The United States plans to spend nearly $500 billion to maintain and replace its nuclear arsenal over the next decade—a level of spending that is unnecessary, unsustainable, and unsafe. Learn more.

But nuclear weapons are unlike any other weapons. The use of even a small number of these weapons would be catastrophic. Threatening nuclear attack to counter new kinds of “asymmetric” threats is unnecessary, would increase the risk of nuclear weapons use, and would make it easier for other countries to justify excessive roles for nuclear weapons in their policies.

Soofer said that the strategy “will require a broad range of forces of various ranges, various yields…which can defeat Russia’s and China’s nuclear strategy.” The new administration will likely seek to accelerate and bolster the already unaffordable, 30-year, $1.3 trillion scheme to replace and upgrade all elements of the U.S. nuclear triad and supporting infrastructure at force levels that exceed requirements set by the 2010 NPR Report and follow-on studies.

Worse still, the new NPR is expected to overturn long-standing U.S. policy barring the development of new nuclear warheads. Proponents believe new, “more usable” nuclear warheads, possibly for deployment on ballistic missiles and sea-based cruise missiles, are necessary to provide the president with “more credible” nuclear war-fighting options to counter potential Russian aggression against NATO partners.

That is dangerous, Cold War thinking. The United States already possesses a diverse array of nuclear capabilities, and there is no evidence that more usable weapons will strengthen deterrence of adversaries or compel them to make different choices about their arsenals.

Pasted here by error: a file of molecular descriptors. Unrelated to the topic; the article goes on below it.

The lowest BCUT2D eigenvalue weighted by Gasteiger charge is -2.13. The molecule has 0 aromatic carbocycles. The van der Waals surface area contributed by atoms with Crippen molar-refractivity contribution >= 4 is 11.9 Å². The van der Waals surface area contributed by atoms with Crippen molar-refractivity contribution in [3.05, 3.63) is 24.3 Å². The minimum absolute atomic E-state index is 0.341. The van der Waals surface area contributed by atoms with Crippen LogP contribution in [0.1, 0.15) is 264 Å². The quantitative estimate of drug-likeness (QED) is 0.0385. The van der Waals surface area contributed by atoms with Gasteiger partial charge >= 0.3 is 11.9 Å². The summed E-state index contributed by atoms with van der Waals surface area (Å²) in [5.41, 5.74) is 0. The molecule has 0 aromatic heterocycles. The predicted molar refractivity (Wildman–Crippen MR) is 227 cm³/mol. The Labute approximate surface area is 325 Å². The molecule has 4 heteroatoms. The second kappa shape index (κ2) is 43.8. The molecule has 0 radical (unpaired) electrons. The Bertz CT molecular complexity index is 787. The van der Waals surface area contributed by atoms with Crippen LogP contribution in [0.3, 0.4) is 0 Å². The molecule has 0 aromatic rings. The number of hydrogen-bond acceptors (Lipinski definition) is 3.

Moreover, once nuclear weapons are used in a conflict against another nuclear-armed adversary, even in small numbers or in a regional conflict, there is no guarantee against a cycle of escalation leading to all-out global nuclear war.

There are also signs that the Trump administration is seeking to erode the global taboo against nuclear explosive testing, even though Secretary of State Rex Tillerson acknowledged in January 2017 that the nuclear test moratorium “has served us well.”

The Trump administration’s fiscal 2018 Stockpile Stewardship and Management Plan reports that “there is no current requirement to conduct an underground nuclear test to maintain certification of any nuclear warhead,” but it also says that “the fundamental approach taken to achieve test readiness has also changed.” The new plan dramatically shortens the timeline for a “simple [nuclear] test” to six to 10 months from the previous 24- to 36-month requirement.

These changes imply that the weapons designers are anticipating that more complex refurbishments of existing warheads might require nuclear explosive testing. Furthermore, if new designs are pursued, nuclear testing is more likely.

The Trump plan argues that the United States is falling behind in the arms race. In reality, there is no new “missile gap.” The U.S. arsenal is intimidating enough to deter a nuclear attack by others. As Gen. Paul Selva, the vice chairman of the Joint Chiefs of Staff, noted in March 2017, Russia and China continue to modernize their nuclear forces, but the United States has a “qualitative advantage.”

Rather than escalate tensions with Russia and accelerate the global technological arms race, the United States needs to show more responsible nuclear leadership. It will be up to Congress, U.S. allies, the international community, and ultimately the U.S. public to ensure that Trump’s radical nuclear plans do not become the tipping point toward a new and more dangerous Cold War 2.0.

The monthly “Focus” editorials from Arms Control Today are available for reprint on a non-exclusive basis
with permission from the Arms Control Association and link to the original publication online.


President Trump's Nuclear Posture Review is expected to overturn long-standing U.S. policy barring the development of new nuclear warheads. That is dangerous, Cold War thinking.